NEW BRUNSWICK – You might also think judges know better than to wisecrack in court. Most do. But, oops, Middlesex County’s Assignment Judge Alberto Rivas is now the fourth judge since May to face judicial sanctions for snarky remarks. TAPInto New Brunswick says hizzonner told a woman who emailed nude snaps of herself to her married lover: “The only person you should send naked pictures to (is) Hugh Hefner. He’ll pay you $100,000 for their use.” The judge also said the litigious love-triangle was “baloney;” told the guy’s wife to divorce him “and take half his pension” and called her corrections officer hubby “a knucklehead.” The judge apologized, but still faces a stern gavel rap from the state Supreme Court.
OLD BRIDGE – A sudden (but not surprising) switch to the Republican Party for Councilman Mark Razzoli comes just days after the former local Democratic chair helped make this New Jersey’s first town to sue the state over a ban about cooperating with ICE agents. Razzoli, 47, has for years raised eyebrows in Democratic circles by blasting big-name Dems like Rep. Frank Pallone, Attorney General Gurbir Grewal, even Gov. Phil Murphy. Now, Republican Razzoli tells Insidernj that he plans to run against Rep. Bonnie Watson-Coleman, calling her “a slacktivist” for “jumping on DC’s radical socialist bandwagon.” Switching parties, (or not), Democrats have likely been seeing red with this guy.
IN OTHER IMPORTANT NEWS
AT HOME – You can mark the beginning of fall in any way you choose, but serious autumn lovers already have a plan: Being first in line to buy a “special edition” of Spam, marketed as “Pumpkin Spice,” on sale Sept. 23. Fry it, dice it, bake it, throw it on top of waffles, bake it into a muffin; it really doesn’t matter what the heck you choose to do with this mystery meat. That’s because there isn’t any “Pumpkin” in the “Pumpkin Spice.” Rather, it is your typical Spam pork, or whatever, mixed with cinnamon, clove, allspice and nutmeg, apparently. And it is only available at the finest, exclusive retailer (Walmart) or through the Spam website. So enjoy your Spam-and-Waffle creation this fall, as you watch the crimson leaves gently fall, and thank us for the suggestion.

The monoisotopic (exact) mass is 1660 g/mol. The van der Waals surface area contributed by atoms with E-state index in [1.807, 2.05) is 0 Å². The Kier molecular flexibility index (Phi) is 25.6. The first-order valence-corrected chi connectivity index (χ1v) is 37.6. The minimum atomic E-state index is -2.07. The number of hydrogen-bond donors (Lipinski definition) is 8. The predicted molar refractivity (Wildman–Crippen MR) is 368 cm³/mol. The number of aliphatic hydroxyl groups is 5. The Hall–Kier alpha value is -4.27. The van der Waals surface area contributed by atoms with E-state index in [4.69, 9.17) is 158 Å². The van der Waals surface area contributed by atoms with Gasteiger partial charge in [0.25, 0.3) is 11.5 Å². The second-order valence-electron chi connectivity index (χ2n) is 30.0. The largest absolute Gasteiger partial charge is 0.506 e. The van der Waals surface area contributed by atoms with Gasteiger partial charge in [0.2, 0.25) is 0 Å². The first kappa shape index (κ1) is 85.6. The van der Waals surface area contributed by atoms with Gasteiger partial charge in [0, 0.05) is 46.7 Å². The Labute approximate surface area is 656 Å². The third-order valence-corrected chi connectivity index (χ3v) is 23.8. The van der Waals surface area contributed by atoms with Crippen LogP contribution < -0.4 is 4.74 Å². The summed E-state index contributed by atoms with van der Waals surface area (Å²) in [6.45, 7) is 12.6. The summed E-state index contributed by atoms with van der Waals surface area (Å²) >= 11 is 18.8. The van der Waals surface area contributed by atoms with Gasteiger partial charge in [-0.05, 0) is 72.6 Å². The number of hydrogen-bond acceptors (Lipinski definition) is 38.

IN THE MEDIA
NORTH JERSEY – It was unclear who was watching Verizon Fios1 News, but PR people always appreciated the station for being around and actually showing up at events. That will be no longer, coming this fall, as Fios will shutter its hyper-local station, ending its 10-year contract with Rye Brook's RNN and causing 150 more people in the news business to lose their jobs. It all goes dark on Nov. 16.
THIS DAY IN HISTORY
It was this day in 1988 that a youthful Dan Quayle was thrust into the limelight, representing a new generation of exciting conservatives, as the Republicans rubber stamped the “Bush-Quayle” ticket at their convention in New Orleans.
WORD OF THE DAY
Slacktivist – [slak·tuh·vuhst] – noun
Definition: Term that combines “slacker” and “activist” to describe someone who exerts little effort or commitment in support of political or social causes.
Example: So, Rep. Bonnie Watson Coleman is now a slacktivist? That’s news to us.
WIT OF THE DAY
“We must get the American public to look past the glitter, beyond the showmanship, to the reality, the hard substance of things. And we'll do it not so much with speeches that will bring people to their feet as with speeches that bring people to their senses.”
WEATHER IN ONE WORD